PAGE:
Sql Database Basics Readme

Overview

We'll cover how to create and delete database tables in SQLite as well as how to add columns to an existing table.

Objectives

  1. Describe how relational databases store data in tables composed of columns and rows
  2. Use lower case and snake_case conventions for column names
  3. Use the CREATE TABLE keyword to create a new table with columns, including the id column
  4. Use the .help command to get a complete list of SQL commands
  5. Use the .tables command to list all the tables in a database
  6. Use the .schema command to look at the structure of a database
  7. Use the ALTER TABLE keywords to add columns to a table
  8. Use the DROP TABLE keywords to delete a table

Database Structure

Relational Databases like SQLite store data in a structure we refer to as a table. You can think of a table in a database a lot like you would a spreadsheet. We define specific columns in our table, and then we store any number of what we refer to as 'records' as rows in our database. A record is just information referring to one specific entity. For instance, if you had a table called "People" you could imagine a structure like this:

name age email
Bob 29 bob@flatironschool.com
Avi 28 avi@flatironschool.com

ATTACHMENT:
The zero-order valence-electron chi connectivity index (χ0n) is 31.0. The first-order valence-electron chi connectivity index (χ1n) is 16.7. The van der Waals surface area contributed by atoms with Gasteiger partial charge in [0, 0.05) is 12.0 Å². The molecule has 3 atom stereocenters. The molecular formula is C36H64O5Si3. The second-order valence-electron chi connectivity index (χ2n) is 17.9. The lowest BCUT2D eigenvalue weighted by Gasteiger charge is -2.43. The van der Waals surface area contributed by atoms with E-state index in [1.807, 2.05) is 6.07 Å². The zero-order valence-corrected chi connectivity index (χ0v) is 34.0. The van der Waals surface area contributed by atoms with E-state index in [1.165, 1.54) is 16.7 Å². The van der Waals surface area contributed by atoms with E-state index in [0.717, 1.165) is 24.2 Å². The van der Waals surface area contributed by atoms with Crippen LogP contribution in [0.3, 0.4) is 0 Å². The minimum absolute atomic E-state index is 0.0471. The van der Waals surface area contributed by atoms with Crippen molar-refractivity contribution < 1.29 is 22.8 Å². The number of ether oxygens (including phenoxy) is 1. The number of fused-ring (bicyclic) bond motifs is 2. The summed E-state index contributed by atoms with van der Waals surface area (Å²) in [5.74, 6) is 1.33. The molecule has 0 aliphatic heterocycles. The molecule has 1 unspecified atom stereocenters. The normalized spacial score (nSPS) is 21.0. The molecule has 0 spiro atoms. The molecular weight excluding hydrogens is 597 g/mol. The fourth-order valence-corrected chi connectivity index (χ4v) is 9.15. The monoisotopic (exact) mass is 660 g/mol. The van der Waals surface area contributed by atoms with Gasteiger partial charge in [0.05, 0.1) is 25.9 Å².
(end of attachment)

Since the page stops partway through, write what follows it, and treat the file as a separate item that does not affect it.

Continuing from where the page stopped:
Adam 28 adam@flatironschool.com

Each column has a name, and each row contains the corresponding information about a person.

Note on Column Names

When we name columns in our database, there are a couple of conventions we will follow. The first is that we will always use lowercase letters when referring to columns in our database. SQLite isn't case sensitive about its commands or column names, but it is generally best practice for us to stick to lowercase for our column names.

The second convention we want to follow is more important. That is, when we have multiple words in a column name, we link them together using underscores rather than spaces. We call this convention "snake_case". So, for instance, if we wanted to be more specific with our email column above, we can name it email_address. If we wanted to split up name to first and last we might have columns called first_name and last_name.